In summary, I respectfully disagree with the decision of the majority, and in accordance with Section 26(2) of the Supreme Court Act, 2011, and will issue my full dissenting Judgment within 21 days.
DATED and DELIVERED at NAIROBI this 1st day of September 2017
N. S. NDUNGU
JUSTICE OF THE SUPREME COURT
I certify that this is a true copy of the original
REGISTRAR, UPREME COURT OF KENYA
SUMMARISED DISSENTING OPINION OF OJWANG, SCJ.
 It is not necessary in this summarized Judgment – which is to be followed by a fully detailed and reasoned decision on an occasion already signalled by the Chief Justice and President of the Court – to give the comprehensive facts, submissions and legal principles bearing upon the instant petition.
 The important petition, which seeks the annulment of Kenya’s Presidential election results emanating from the General Elections of 8th August, 2017, is focussed on a limited number of contentions: (a) that the said Presidential Election was not conducted in accordance with the relevant principles of the Constitution; (b) that the said Presidential Election was compromised by certain illegalities and irregularities; (c) that, consequently, the said General Election lacked integrity, and ought to be invalidated.
 Whereas the substance of the case founded on illegality and irregularity rests on the voting-results electronic transmission process, there is substantial information showing that, by law, the conduct of the election should have been mainly manual, and only partially electronic. Hardly any conclusive evidence has been adduced in this regard, which demonstrates such a manifestation of irregularity as to justify the invalidation of the election results.
 As regards the invocation of the Constitution as a basis for annulling the electoral process, only general attributions of impropriety have been made, and furthermore, without adherence to the prescription that the task of interpreting the Constitution with finality, rests with no one but the Courts – in this case, with this Supreme Court.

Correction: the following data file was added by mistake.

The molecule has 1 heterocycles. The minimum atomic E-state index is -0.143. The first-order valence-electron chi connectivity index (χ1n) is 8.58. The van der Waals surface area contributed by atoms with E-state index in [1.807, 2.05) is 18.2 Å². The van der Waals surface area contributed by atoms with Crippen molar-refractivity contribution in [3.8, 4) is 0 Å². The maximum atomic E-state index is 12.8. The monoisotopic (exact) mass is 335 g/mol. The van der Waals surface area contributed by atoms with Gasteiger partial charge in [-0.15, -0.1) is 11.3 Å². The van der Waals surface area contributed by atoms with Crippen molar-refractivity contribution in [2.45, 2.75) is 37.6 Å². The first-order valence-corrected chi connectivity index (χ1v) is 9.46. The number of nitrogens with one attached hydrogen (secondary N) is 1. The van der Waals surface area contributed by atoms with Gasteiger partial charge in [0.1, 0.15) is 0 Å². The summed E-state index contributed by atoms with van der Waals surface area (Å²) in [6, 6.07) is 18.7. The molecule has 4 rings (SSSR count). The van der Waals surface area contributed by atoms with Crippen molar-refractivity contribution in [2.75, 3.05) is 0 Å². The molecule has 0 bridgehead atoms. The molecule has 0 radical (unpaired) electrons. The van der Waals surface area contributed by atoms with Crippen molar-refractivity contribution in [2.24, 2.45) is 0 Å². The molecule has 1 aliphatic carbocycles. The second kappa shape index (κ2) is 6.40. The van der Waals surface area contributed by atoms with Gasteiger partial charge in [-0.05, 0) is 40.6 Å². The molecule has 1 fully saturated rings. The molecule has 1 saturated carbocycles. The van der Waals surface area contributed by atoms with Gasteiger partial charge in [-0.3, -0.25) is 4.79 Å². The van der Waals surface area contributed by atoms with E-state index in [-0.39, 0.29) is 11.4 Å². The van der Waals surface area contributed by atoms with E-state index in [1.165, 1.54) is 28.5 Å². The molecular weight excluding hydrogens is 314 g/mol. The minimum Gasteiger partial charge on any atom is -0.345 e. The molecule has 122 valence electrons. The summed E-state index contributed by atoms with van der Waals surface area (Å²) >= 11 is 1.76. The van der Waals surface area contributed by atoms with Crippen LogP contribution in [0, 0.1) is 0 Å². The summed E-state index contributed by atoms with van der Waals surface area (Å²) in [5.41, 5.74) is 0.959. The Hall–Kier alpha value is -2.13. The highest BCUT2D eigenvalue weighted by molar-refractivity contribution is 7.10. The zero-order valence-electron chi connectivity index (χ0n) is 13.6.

Much of the evidence which the majority opinion adopts, is largely unascertained, apart from standing in contradiction to substantial, more credible evidence.
 In such a marginal state of merits in the case challenging the conduct of elections on 8th August, 2017, it is clear to me beyond peradventure, that there is not an iota of merit in invalidating the clear expression of the Kenyan people’s democratic will, which was recorded on 8th August, 2017.
 The procedural law for assuring the integrity of elections is abundantly set out in the Elections Act, 2011 (Act No. 11 of 2011), and in the Electoral Code of Conduct; and the relevant provisions were conscientiously applied by the Independent Electoral and Boundaries Commission, which fully provided for the role of international and local observers, as well as agents, in the conduct of the Presidential Election. The resulting electoral process had all the vital features of merit, as all the observers publicly acknowledge.
 To disregard such outstanding features of merit in the just-concluded elections, is to overlook the most basic democratic principles which safeguard the electors’ entitlement to choose their public office-holders.
 In summarized form, I hereby record, without equivocation, my dissent from the Judgment given by the numerical majority of the Supreme Court Bench. For my part, I would dismiss in its entirety the petition which came up before us, as it was devoid of requisite supporting evidence, just as it did not rest upon the pillars of the Constitution, the ordinary law, or the pertinent elements inherent in the configuration of a democratic election.
 In accordance with the terms of Section 26(2) of the Supreme Court Act, 2011 (Act No. 7 of 2011), I hereby reserve the detailed, reasoned edition of my opinion, to be delivered within the next 21 days.
DATE and DELIVERED at NAIROBI this 1st day of September, 2017.
JUSTICE OF THE SUPREME COURT